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Dr Leslie Mitchell is a leading British authority on 18th century history.

Mitchell is historian and Emeritus Fellow of University College and a member of the History Faculty at the University of Oxford, England.[1] He has been Dean of the college, appeared in the Univ Revue, and was editor of the University College Record, an annual publication for former members of the college. Mitchell is counted among a talented generation of post-war historians, including Maurice Keen, Sandy Murray and Henry Mayr-Harting.

Contents

Books

Reception to 'Bulwer Lytton: The Rise and Fall of a Victorian Man of Letters'

  • Kathryn Hughes (The Guardian): 'Leslie Mitchell has organised his book along thematic lines. This allows him to sidestep the deadening effects of a linear narrative and to bury in the background the kind of relentless detail that can make reading biography such a slog. It also means that Lytton springs to life from the very first chapters, which concentrate on the relationships with his ghastly mother and peculiar wife. The downside is, inevitably, a certain loss of coherence. This, though, is a small price to pay. Mitchell has a kind eye for this curious man, who now, on the second centenary of his birth, needs not simply an introduction, but a whole book to explain who he once was.'

Reception to 'The Whig World'

  • Kathryn Hughes (The Guardian): 'In 10 wonderful chapters, as fluid and generous as anything that Macaulay or Trevelyan ever wrote, Mitchell sets about describing a tone, a temper and a style that was emphatically Whig. He takes us from those great "power statements in stone" of Chatsworth or Woburn Abbey to the buffing and polishing that went on during the grand tour, only reluctantly and temporarily abandoned thanks to a little unpleasantness in Paris; we visit languorous Lord Melbourne, Queen Victoria's earliest crush, who believed that parliamentary reform was probably inevitable, although he couldn't be bothered to read the detailed clauses of various bills. The result is an elegant exposition of a way of being that informed, without directing, let alone controlling, some of the most important social and political developments of the second half of the Georgian period.'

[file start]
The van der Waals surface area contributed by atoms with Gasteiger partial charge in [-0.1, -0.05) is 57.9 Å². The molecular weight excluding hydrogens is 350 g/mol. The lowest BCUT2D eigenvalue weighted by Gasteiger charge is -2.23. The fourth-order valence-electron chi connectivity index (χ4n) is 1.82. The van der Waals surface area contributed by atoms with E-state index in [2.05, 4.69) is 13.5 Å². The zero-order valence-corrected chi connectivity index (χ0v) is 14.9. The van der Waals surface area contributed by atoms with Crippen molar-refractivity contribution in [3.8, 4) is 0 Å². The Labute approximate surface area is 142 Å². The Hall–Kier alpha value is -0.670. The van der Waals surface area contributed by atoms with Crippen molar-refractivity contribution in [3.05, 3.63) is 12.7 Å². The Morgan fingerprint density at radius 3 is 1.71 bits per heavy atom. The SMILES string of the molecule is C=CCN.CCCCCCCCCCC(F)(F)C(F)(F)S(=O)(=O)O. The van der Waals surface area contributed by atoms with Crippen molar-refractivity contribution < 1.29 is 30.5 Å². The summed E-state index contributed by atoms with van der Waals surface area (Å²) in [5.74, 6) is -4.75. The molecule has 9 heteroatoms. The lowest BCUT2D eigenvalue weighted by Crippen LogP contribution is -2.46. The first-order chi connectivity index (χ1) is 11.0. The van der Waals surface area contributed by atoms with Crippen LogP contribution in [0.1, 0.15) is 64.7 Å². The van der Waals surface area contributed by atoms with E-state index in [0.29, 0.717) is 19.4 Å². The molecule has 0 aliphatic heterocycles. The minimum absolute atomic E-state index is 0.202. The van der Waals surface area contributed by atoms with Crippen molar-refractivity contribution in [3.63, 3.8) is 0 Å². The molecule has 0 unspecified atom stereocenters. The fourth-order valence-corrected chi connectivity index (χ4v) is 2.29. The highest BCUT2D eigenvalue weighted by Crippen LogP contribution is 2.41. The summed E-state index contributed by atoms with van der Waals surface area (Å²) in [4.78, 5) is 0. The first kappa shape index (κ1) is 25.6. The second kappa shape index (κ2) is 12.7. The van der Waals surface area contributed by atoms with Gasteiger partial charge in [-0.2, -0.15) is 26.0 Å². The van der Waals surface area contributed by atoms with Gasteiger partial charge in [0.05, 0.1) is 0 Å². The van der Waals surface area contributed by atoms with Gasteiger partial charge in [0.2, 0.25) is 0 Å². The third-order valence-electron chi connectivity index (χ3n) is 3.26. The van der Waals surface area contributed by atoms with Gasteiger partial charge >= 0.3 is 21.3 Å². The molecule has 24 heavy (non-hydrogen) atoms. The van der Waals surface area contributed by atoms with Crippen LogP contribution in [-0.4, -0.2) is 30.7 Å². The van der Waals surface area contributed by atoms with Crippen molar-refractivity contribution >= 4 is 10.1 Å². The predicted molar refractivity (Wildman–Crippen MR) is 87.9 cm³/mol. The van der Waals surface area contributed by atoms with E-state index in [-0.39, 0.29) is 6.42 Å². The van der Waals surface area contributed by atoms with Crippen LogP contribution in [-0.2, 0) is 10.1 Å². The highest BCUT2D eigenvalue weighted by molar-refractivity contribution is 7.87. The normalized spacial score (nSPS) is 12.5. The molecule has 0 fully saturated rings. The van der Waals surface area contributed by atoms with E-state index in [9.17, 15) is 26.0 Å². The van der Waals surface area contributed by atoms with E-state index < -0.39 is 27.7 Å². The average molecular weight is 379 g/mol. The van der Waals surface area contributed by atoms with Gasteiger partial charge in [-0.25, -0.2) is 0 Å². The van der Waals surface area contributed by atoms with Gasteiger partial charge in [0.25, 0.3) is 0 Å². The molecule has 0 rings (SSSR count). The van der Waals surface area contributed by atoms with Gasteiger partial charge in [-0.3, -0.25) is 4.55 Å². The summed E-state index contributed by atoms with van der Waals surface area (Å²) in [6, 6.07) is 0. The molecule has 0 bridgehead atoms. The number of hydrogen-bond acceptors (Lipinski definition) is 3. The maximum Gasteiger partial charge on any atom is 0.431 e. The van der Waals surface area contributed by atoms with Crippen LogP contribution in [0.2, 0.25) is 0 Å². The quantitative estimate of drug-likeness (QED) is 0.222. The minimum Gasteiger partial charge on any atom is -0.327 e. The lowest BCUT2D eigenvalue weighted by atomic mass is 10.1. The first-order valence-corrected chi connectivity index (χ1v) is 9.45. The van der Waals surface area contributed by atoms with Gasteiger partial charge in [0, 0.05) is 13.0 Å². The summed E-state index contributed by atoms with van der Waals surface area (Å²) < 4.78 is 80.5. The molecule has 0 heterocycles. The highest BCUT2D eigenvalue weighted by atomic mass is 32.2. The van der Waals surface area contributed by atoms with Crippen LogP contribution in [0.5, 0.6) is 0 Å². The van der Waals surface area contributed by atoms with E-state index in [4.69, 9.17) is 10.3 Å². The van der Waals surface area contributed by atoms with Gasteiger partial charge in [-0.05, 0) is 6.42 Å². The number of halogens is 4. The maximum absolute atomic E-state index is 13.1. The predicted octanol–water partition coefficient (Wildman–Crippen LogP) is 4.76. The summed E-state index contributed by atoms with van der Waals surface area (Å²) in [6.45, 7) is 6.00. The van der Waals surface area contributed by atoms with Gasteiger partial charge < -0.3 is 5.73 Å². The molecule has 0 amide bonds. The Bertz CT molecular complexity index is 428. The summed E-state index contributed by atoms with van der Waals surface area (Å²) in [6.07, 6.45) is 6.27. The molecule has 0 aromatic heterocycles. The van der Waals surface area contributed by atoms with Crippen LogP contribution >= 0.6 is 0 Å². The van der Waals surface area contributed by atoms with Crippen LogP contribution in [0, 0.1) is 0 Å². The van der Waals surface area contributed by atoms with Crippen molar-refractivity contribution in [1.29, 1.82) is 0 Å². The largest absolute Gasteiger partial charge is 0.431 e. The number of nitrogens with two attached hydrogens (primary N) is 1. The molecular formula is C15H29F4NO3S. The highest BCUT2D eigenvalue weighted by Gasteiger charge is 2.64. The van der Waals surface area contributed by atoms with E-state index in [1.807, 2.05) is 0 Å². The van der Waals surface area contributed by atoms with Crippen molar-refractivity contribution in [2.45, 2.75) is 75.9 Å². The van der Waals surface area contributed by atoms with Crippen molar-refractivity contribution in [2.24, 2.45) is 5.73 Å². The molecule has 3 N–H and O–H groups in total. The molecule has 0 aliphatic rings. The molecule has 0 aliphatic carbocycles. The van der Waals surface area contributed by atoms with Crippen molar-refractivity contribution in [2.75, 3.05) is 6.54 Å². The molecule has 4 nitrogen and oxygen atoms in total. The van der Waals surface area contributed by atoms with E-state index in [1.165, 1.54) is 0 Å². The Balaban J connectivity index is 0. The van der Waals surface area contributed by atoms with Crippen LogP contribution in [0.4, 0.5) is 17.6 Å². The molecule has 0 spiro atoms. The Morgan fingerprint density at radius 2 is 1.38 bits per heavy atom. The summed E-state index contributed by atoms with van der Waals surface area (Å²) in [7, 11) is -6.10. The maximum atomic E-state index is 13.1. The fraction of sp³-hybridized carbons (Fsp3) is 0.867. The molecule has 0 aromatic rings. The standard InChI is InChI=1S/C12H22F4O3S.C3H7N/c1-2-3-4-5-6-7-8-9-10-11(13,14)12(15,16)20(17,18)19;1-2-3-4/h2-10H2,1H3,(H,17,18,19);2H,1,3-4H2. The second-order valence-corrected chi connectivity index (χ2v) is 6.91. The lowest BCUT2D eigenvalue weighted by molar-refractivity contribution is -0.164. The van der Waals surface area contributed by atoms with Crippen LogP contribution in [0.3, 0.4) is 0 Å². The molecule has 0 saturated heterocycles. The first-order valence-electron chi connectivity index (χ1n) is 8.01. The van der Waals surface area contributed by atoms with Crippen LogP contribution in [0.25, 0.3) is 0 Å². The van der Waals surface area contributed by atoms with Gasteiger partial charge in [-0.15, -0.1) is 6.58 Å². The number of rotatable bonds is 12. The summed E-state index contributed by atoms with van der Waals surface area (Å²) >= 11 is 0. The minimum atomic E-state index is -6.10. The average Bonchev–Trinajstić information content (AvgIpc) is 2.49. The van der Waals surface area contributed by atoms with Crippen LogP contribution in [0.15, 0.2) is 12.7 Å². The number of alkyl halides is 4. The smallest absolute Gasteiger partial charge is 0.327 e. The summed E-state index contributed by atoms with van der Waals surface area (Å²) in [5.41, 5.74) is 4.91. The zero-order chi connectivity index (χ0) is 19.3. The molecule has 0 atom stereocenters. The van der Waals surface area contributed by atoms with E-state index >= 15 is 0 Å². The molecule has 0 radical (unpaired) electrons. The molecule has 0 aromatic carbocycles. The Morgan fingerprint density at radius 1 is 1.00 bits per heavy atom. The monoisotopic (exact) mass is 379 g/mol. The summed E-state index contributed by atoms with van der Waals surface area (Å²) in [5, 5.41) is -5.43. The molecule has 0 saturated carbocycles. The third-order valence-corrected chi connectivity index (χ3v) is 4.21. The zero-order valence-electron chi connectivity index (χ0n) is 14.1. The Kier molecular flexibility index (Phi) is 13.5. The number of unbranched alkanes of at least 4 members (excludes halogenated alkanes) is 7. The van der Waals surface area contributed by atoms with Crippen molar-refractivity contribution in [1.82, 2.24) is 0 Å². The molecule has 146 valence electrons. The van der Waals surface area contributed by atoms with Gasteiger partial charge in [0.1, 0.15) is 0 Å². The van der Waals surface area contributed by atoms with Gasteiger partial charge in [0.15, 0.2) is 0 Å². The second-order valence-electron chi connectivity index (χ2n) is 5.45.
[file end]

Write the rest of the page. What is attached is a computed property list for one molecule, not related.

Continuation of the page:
Selected quotations from 'The Whig World'

  • 'If Parliament is controlled by public opinion, and that public opinion is moulded by an international media, who then effectively governs?'
  • 'Living with the Whigs for the whole of a professional career has been very congenial…Lecture audiences and pupils in tutorials have patiently listened to the stories, often laughed in the right places, and have exercised a sobering restraint on undue enthusiasm'.
  • Guizot to Lord Melbourne: 'Les dispositions du Gouvernement du Roi a l'egard de la Grande Bretagne sont aussi bienveillants, aussi conciliantes qu'a aucune epoque.'
  • 'Charles X was 'a Hypocrite', or 'that old idiot', or 'a bigoted superstitious and wicked Ultra prince.' He and his brother were natural persecutors, who, left to their own devices, would have preferred a massacre of their liberal and Bonapartist opponents.'
  • 'By calling the Glorious Revolution 'that modern Magna Carta', Whigs neatly gave historical context to these events. The barons of 1215 and the Whigs of 1688 were warriors in the same battle. It was 'Glorious' because it was bloodless, and it was bloodless because it was 'not effected by an indignant and enraged multitude, but was slowly prepared by the most virtuous and best informed amongst the higher and enlightened classes of people, who took prudent and effectual steps for securing its success without bloodshed…These were the Whigs of England at the Revolution.'
  • 'So who were 'the people' in a Whig vocabulary? Who were these paragons for whose benefit all legitimate government existed? … When Whigs talked about 'the people' in the context of civil rights, they referred to everyone. When the same words were used in association with political rights, they meant only people like themselves. Confusion between the two was always possible, not least in the minds of their opponents, but context was everything.'
  • 'So Whiggery died unmourned by either Tory or Radical. The first thought that they had received their just deserts and the latter showed no gratitude. Yet Britain's march towards full democracy was slower than in any other European country and more moderated.'

References








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